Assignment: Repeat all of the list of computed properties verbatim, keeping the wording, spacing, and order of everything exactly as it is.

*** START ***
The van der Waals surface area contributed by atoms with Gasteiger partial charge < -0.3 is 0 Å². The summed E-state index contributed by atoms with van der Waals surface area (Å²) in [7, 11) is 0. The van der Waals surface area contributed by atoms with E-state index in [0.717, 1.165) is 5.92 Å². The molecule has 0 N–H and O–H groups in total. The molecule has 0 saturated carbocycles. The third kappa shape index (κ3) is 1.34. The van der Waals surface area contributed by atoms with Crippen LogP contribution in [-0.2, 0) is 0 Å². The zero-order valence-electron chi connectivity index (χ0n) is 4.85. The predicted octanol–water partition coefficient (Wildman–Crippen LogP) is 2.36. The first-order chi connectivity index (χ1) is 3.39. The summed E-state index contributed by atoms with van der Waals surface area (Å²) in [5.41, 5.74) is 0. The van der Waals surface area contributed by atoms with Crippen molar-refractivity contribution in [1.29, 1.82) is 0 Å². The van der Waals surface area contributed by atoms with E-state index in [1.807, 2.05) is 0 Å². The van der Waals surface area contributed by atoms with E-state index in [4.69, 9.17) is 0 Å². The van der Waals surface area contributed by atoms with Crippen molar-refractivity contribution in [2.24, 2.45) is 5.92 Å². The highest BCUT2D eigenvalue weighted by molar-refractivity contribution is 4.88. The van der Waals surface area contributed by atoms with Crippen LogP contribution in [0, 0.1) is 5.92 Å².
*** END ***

The van der Waals surface area contributed by atoms with Gasteiger partial charge < -0.3 is 0 Å². The summed E-state index contributed by atoms with van der Waals surface area (Å²) in [7, 11) is 0. The van der Waals surface area contributed by atoms with E-state index in [0.717, 1.165) is 5.92 Å². The molecule has 0 N–H and O–H groups in total. The molecule has 0 saturated carbocycles. The third kappa shape index (κ3) is 1.34. The van der Waals surface area contributed by atoms with Crippen LogP contribution in [-0.2, 0) is 0 Å². The zero-order valence-electron chi connectivity index (χ0n) is 4.85. The predicted octanol–water partition coefficient (Wildman–Crippen LogP) is 2.36. The first-order chi connectivity index (χ1) is 3.39. The summed E-state index contributed by atoms with van der Waals surface area (Å²) in [5.41, 5.74) is 0. The van der Waals surface area contributed by atoms with Crippen molar-refractivity contribution in [1.29, 1.82) is 0 Å². The van der Waals surface area contributed by atoms with E-state index in [1.807, 2.05) is 0 Å². The van der Waals surface area contributed by atoms with E-state index in [4.69, 9.17) is 0 Å². The van der Waals surface area contributed by atoms with Crippen molar-refractivity contribution in [2.24, 2.45) is 5.92 Å². The highest BCUT2D eigenvalue weighted by molar-refractivity contribution is 4.88. The van der Waals surface area contributed by atoms with Crippen LogP contribution in [0, 0.1) is 5.92 Å².